Cradle of Civilization

A Blog about the Birth of Our Civilisation and Development

The Heaven / the Sun / Mars and the Earth / the Moon / Venus (the dawn) – Tyr and Hel – Justice, creation and transformation

Posted by Fredsvenn on March 7, 2017

The Sun goddess of Arinna is the chief goddess and wife of the weather god Tarḫunna in Hittite mythology. She protected the Hittite kingdom and was called the “Queen of all lands.” Her cult centre was the sacred city of Arinna.

In addition to the Sun goddess of Arinna, the Hittites also worshipped the Sun goddess of the Earth and the Sun god of Heaven, while the Luwians originally worshipped the old Proto-Indo-European Sun god Tiwaz. It appears that in the northern cultural sphere of the early Hittites, there was no male solar deity.

The Sun goddess of Arinna and the weather god Tarḫunna formed a pair and together they occupied the highest position in the Hittite state’s pantheon. The pair’s daughter is Mezulla, by whom they had the granddaughter Zintuḫi. Their other children were the Weather god of Nerik, the Weather god of Zippalanda, and the corn god Telipinu. The eagle served as her messenger.

In myths, she plays a minor role. A Hattian mythic fragment records the construction of her house in Liḫzina (de). Another myth fragment refers to her apple tree:

An apple tree stands at a well and is covered all over with a blood-red colour. The Sun goddess of Arinna saw (it) and she decorated (it) with her shining wand. (KUB 28.6 Vs. I 10’-13’ = II 10’-13’).

The Sun goddess of Arinna was originally of Hattian origin and was worshipped by the Hattians at Eštan. One of her Hattian epithets was Wurunšemu (“Mother of the land”?).

From the Hittite Old Kingdom, she was the chief goddess of the Hittite state. The “Gods’ city” of Arinna was the site of the coronation of the first Hittite kings and one of the empire’s three holy cities. The Hattian name of the goddess was transcribed by the Hittites as Ištanu and Urunzimu.

They also invoked her as Arinitti (“The Arinnian”). The epithet “of Arinna” only appears during the Hittite Middle Kingdom, to distinguish the Sun goddess from the male Sun god of Heaven, who had been adopted by the Hittites from interaction with the Hurrians.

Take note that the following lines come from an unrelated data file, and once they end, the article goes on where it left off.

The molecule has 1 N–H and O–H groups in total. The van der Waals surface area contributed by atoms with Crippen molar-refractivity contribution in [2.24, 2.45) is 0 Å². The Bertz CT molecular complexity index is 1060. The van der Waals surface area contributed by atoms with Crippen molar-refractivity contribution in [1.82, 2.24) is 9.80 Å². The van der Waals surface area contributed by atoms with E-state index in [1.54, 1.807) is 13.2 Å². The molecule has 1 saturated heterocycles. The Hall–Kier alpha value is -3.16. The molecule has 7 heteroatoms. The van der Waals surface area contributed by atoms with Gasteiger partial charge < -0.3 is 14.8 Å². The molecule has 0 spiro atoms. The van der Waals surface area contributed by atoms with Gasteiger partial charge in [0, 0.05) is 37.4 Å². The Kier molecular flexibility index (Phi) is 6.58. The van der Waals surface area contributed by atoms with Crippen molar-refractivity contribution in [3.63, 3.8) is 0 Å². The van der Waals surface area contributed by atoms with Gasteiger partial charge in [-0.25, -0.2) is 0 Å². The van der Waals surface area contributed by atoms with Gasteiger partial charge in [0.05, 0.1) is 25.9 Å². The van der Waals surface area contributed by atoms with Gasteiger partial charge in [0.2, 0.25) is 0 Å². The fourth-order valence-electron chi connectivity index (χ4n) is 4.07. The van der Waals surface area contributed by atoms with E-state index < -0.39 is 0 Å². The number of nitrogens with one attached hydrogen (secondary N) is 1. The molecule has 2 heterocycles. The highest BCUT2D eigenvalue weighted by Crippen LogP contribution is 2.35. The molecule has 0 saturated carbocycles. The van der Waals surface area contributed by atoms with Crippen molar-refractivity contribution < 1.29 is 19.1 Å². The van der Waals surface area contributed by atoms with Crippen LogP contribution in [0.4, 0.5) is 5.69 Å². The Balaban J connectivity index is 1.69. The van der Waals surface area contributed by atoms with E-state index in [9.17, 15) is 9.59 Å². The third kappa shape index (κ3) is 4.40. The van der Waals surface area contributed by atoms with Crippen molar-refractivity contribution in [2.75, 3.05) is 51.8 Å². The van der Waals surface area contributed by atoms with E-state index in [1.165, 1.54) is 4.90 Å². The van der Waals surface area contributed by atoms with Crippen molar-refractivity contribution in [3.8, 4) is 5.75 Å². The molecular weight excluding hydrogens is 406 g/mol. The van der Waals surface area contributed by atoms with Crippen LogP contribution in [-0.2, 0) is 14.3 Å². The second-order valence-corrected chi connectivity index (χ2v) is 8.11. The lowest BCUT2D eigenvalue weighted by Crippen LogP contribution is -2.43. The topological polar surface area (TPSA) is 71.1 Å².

During the Hittite New Kingdom, she was identified with the Hurrian-Syrian goddess Ḫepat and the Hittite Queen Puduḫepa mentions her in her prayers using both names:

Sun goddess of Arinna, my lady, queen of all lands! In the Land of Ḫatti, you ordained your name to be the “Sun goddess of Arinna”, but also in the land which you have made the land of the cedar, you ordained your name to be Ḫepat.

From the Hittite Old Kingdom, the Sun goddess of Arinna legitimised the authority of the king, in conjunction with the weather god Tarḫunna. The land belonged to the two deities and the established the king, who would refer to the Sun goddess as “Mother”. King Ḫattušili I would hold the Sun goddess in his lap. Several queens dedicated cultic solar discs to the Sun goddess in the city of Taḫurpa.

During the Hittite New Kingdom, the Sun goddess was said to watch over the king and his kingdom, with the king as her priest and the queen as her priestess. The Hittite king worshiped the Sun goddess with daily praters at sun set. The Hittite texts preserve many prayers to the Sun goddess of Arinna: the oldest is from Arnuwanda I, while the best known is the prayer of Queen Puduḫepa, cited above.

The most important temple of the Sun goddess was in the city of Arinna; there was another on the citadel of Ḫattuša. The goddess was depicted as a solar disc.In the city of Tarḫurpa, several such discs were venerated, which had been donated by the Hittite queens. King Ulmi-Teššup von Tarḫuntašša donated a Sun disc of gold, silver and copper to the goddess each year, along with a bull and three sheep. She was also often depicted as a woman and statuettes of a sitting goddess with a halo may also be depictions of her.

The deer was sacred to the Sun goddess and Queen Puduḫepa promised to give her many deer in her prayers. Cultic vessels in the shape of a deer presumably ere used for worship of the Sun goddess. It is also believed that the golden deer statuettes from the Early Bronze Age, which were found in the middle of the Kızılırmak River and belong to the Hattian cultural period, ere associated with the cult of the Sun goddess.

The name Ištanu is the Hittite form of the Hattian name Eštan and refers to the Sun goddess of Arinna. Earlier scholarship understood Ištanu as the name of the male Sun god of the Heavens, but more recent scholarship has held that the name is only used to refer to the Sun goddess of Arinna. Volker Haas (de), however, still distinguishes between a male Ištanu representing the day-star and a female Wurunšemu who is the Sun goddess of Arinna and spends her nights in the underworld.